Much of what happens in The Midwife seems to stem from the desire to turn the double entendre of the French word for “midwife”—“sage femme,” which translates to a wise or reasonable woman—into the subject for a feature-length film. In writer-director Martin Provost’s story, Claire (Catherine Frot) embodies both senses of that expression in rather literal ways. She delivers babies like a benevolent doula, as her life philosophy is rooted in a ceaseless will to do the right thing. She’s always kind, generous, loving, hardworking, and sober, representative of all that capitalism’s hunger for profit wants to do away with, preferring to lose her job rather than allow for maternity wards to become humanity-free baby factories—which, according to the film, is where the French health system is headed.
When her dead father’s former mistress, Béatrice (Catherine Deneuve), resurfaces in her life, Claire’s already established superhuman benevolence becomes all the more redundant by contrast. Béatrice is an inveterate hedonist who spends her time gambling, drinking, smoking, eating french fries, and pretending she hasn’t gone completely bankrupt. Claire has little reason to reconnect with Béatrice, who apparently drove Claire’s father to suicide. Except that Béatrice is suffering from brain cancer and is penniless and alone, which prompts Claire into her care-taking role yet again.
If not for its performances, the film would belong in the category of Hallmark Channel tearjerkers.
If it wasn’t for its performances and the way in which the French language tends to mask sentimentality with an impression of erudition, The Midwife would belong in the category of Hallmark Channel tearjerkers. It’s hard not to be mesmerized by Deneuve playing, once again, a fantastic version of her bourgeois self, floating in animal print inside a chic Parisian apartment, with her impeccable blond mane, a cigarette on the corner of her mouth, and a diva-esque self-assurance, as she announces a cancer diagnosis in the same sentence that she requests a glass of whisky. While Frot plays the film’s main character, she’s happy to concede the film space for Deneuve to be Deneuve, to ever so playfully and unabashedly contaminate every frame.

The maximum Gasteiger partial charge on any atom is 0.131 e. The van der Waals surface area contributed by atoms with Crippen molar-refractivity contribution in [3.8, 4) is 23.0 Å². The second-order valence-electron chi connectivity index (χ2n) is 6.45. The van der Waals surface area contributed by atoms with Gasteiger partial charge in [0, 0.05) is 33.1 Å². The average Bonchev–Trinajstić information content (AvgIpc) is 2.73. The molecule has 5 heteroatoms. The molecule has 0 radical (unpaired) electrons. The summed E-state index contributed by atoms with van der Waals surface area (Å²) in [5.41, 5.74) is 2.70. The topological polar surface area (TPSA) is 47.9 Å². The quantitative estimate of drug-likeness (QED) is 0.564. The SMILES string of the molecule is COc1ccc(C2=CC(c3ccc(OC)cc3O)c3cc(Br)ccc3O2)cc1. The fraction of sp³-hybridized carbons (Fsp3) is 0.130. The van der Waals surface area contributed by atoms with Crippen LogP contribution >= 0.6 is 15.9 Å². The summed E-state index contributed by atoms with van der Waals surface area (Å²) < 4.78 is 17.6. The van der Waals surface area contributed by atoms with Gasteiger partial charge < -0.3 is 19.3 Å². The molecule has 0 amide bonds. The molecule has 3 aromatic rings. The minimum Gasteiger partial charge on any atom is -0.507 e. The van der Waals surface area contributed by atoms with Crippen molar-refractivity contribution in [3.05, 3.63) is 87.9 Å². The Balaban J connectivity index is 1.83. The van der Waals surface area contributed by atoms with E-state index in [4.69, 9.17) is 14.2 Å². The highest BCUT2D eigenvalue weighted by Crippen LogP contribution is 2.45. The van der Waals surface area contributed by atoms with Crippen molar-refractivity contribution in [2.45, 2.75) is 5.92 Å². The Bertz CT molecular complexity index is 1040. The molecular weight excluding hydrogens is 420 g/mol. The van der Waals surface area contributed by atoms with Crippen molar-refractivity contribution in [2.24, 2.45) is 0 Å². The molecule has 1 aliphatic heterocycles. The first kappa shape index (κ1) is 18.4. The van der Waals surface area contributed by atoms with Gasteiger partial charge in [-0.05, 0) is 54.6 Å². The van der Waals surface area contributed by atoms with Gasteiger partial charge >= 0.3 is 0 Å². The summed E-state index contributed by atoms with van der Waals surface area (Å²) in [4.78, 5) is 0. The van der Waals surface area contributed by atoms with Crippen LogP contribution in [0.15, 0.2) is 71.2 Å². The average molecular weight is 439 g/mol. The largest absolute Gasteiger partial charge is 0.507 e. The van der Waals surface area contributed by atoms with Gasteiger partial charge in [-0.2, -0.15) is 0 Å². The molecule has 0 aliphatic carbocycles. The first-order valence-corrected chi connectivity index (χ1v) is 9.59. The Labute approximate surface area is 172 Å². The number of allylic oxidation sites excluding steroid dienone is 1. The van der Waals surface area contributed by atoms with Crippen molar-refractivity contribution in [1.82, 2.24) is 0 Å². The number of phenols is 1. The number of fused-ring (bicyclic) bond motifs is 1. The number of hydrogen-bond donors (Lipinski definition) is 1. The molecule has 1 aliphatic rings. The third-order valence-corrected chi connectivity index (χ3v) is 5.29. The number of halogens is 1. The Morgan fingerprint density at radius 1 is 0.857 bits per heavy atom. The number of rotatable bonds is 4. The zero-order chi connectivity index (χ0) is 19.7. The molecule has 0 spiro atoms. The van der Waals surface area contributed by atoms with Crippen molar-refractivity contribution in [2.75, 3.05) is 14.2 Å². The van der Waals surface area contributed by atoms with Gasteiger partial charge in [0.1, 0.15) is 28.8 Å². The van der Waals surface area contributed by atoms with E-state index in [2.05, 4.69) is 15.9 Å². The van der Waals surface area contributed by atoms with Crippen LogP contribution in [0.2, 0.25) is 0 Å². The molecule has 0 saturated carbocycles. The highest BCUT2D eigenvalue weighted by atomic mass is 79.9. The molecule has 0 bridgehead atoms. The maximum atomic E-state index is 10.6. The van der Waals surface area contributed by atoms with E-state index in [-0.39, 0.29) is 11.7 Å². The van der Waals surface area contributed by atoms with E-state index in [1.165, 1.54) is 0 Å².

Not that Frot lacks screen magnetism, as she wields humility like a hypnotic force throughout the film. We feel for Claire, both pity her and believe in her affliction and good will, not because of her soap operatic storyline (suicides, hospital beds, and babies), but because of her face. It’s because of how Frot manages to exude the very nuance, the very humanity, that the storyline sacrifices in order to unfold like a pretty little tale.
This game in which the actresses inadvertently mock the film’s inability to keep up with their excellence is epitomized in the scenes where Claire and Béatrice lunch together. Literally pitted against each across a diner table, they take the reins of the film, which is reduced to a kind of theater of call and response. Well-coiffed, alcoholic, and fabulously bankrupted Béatrice chows down over-salted fries, throwing zingers at the goody-goody Claire, who deflects Béatrice’s verbal acumen with just as much dexterity. The exchanging of barbs, or shade, is, of course, a French specialty. Here we’re offered generous close-ups of Deneuve and Frot’s faces, their acting thus witnessed with no distractions from the film’s cheesy narrative commitments. The Midwife could have been a more palatable film had it limited itself to these dialogue-heavy scenes, where actresses of such density, with such histories, are left to their own devices to trample down the carcasses of their flat characters and come out on top as something else altogether.